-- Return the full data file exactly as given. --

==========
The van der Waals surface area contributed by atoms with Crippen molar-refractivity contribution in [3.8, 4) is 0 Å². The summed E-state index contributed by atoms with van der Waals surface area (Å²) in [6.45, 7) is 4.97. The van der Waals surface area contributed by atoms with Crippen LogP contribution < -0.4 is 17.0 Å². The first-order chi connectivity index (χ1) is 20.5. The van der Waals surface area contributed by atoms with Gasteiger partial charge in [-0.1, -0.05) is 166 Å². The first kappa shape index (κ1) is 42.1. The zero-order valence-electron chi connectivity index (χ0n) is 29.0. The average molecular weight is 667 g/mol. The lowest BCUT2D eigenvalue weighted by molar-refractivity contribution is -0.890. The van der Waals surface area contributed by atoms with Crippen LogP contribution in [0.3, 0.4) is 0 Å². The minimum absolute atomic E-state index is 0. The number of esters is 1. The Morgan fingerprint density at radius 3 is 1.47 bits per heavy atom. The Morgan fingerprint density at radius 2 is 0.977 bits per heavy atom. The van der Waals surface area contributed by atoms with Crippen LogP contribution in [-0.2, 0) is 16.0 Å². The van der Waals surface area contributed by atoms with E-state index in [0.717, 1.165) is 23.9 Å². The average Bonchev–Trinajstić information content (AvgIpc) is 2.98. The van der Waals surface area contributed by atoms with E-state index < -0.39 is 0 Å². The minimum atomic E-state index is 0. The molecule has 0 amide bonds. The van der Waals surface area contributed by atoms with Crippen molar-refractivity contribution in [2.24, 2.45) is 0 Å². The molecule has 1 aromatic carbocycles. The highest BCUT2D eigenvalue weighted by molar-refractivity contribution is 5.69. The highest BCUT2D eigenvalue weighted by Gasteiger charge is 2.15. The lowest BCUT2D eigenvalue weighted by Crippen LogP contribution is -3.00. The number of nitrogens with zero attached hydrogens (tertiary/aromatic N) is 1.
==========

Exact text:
The van der Waals surface area contributed by atoms with Crippen molar-refractivity contribution in [3.8, 4) is 0 Å². The summed E-state index contributed by atoms with van der Waals surface area (Å²) in [6.45, 7) is 4.97. The van der Waals surface area contributed by atoms with Crippen LogP contribution < -0.4 is 17.0 Å². The first-order chi connectivity index (χ1) is 20.5. The van der Waals surface area contributed by atoms with Gasteiger partial charge in [-0.1, -0.05) is 166 Å². The first kappa shape index (κ1) is 42.1. The zero-order valence-electron chi connectivity index (χ0n) is 29.0. The average molecular weight is 667 g/mol. The lowest BCUT2D eigenvalue weighted by molar-refractivity contribution is -0.890. The van der Waals surface area contributed by atoms with Crippen LogP contribution in [0.3, 0.4) is 0 Å². The minimum absolute atomic E-state index is 0. The number of esters is 1. The Morgan fingerprint density at radius 3 is 1.47 bits per heavy atom. The Morgan fingerprint density at radius 2 is 0.977 bits per heavy atom. The van der Waals surface area contributed by atoms with Crippen LogP contribution in [-0.2, 0) is 16.0 Å². The van der Waals surface area contributed by atoms with E-state index in [0.717, 1.165) is 23.9 Å². The average Bonchev–Trinajstić information content (AvgIpc) is 2.98. The van der Waals surface area contributed by atoms with E-state index < -0.39 is 0 Å². The minimum atomic E-state index is 0. The molecule has 0 amide bonds. The van der Waals surface area contributed by atoms with Crippen molar-refractivity contribution in [2.24, 2.45) is 0 Å². The molecule has 1 aromatic carbocycles. The highest BCUT2D eigenvalue weighted by molar-refractivity contribution is 5.69. The highest BCUT2D eigenvalue weighted by Gasteiger charge is 2.15. The lowest BCUT2D eigenvalue weighted by Crippen LogP contribution is -3.00. The number of nitrogens with zero attached hydrogens (tertiary/aromatic N) is 1.